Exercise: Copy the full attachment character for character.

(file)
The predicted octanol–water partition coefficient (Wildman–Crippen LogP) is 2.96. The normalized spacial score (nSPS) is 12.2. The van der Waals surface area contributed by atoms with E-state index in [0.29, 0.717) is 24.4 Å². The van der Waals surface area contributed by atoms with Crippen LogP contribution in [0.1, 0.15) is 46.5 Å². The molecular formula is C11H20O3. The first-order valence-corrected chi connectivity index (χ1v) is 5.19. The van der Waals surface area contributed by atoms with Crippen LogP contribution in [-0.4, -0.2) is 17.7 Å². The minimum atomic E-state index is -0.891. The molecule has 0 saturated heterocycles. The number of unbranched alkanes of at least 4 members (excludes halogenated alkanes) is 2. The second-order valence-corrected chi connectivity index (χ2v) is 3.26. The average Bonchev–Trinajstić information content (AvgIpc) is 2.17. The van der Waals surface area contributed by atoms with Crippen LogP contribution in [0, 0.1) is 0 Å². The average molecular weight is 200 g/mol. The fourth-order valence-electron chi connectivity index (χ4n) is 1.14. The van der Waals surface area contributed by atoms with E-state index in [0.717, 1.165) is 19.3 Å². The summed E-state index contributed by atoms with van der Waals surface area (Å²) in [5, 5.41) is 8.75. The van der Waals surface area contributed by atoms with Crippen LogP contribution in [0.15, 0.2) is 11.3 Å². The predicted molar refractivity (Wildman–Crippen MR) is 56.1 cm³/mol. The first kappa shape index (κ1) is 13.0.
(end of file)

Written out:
The predicted octanol–water partition coefficient (Wildman–Crippen LogP) is 2.96. The normalized spacial score (nSPS) is 12.2. The van der Waals surface area contributed by atoms with E-state index in [0.29, 0.717) is 24.4 Å². The van der Waals surface area contributed by atoms with Crippen LogP contribution in [0.1, 0.15) is 46.5 Å². The molecular formula is C11H20O3. The first-order valence-corrected chi connectivity index (χ1v) is 5.19. The van der Waals surface area contributed by atoms with Crippen LogP contribution in [-0.4, -0.2) is 17.7 Å². The minimum atomic E-state index is -0.891. The molecule has 0 saturated heterocycles. The number of unbranched alkanes of at least 4 members (excludes halogenated alkanes) is 2. The second-order valence-corrected chi connectivity index (χ2v) is 3.26. The average Bonchev–Trinajstić information content (AvgIpc) is 2.17. The van der Waals surface area contributed by atoms with Crippen LogP contribution in [0, 0.1) is 0 Å². The average molecular weight is 200 g/mol. The fourth-order valence-electron chi connectivity index (χ4n) is 1.14. The van der Waals surface area contributed by atoms with E-state index in [0.717, 1.165) is 19.3 Å². The summed E-state index contributed by atoms with van der Waals surface area (Å²) in [5, 5.41) is 8.75. The van der Waals surface area contributed by atoms with Crippen LogP contribution in [0.15, 0.2) is 11.3 Å². The predicted molar refractivity (Wildman–Crippen MR) is 56.1 cm³/mol. The first kappa shape index (κ1) is 13.0.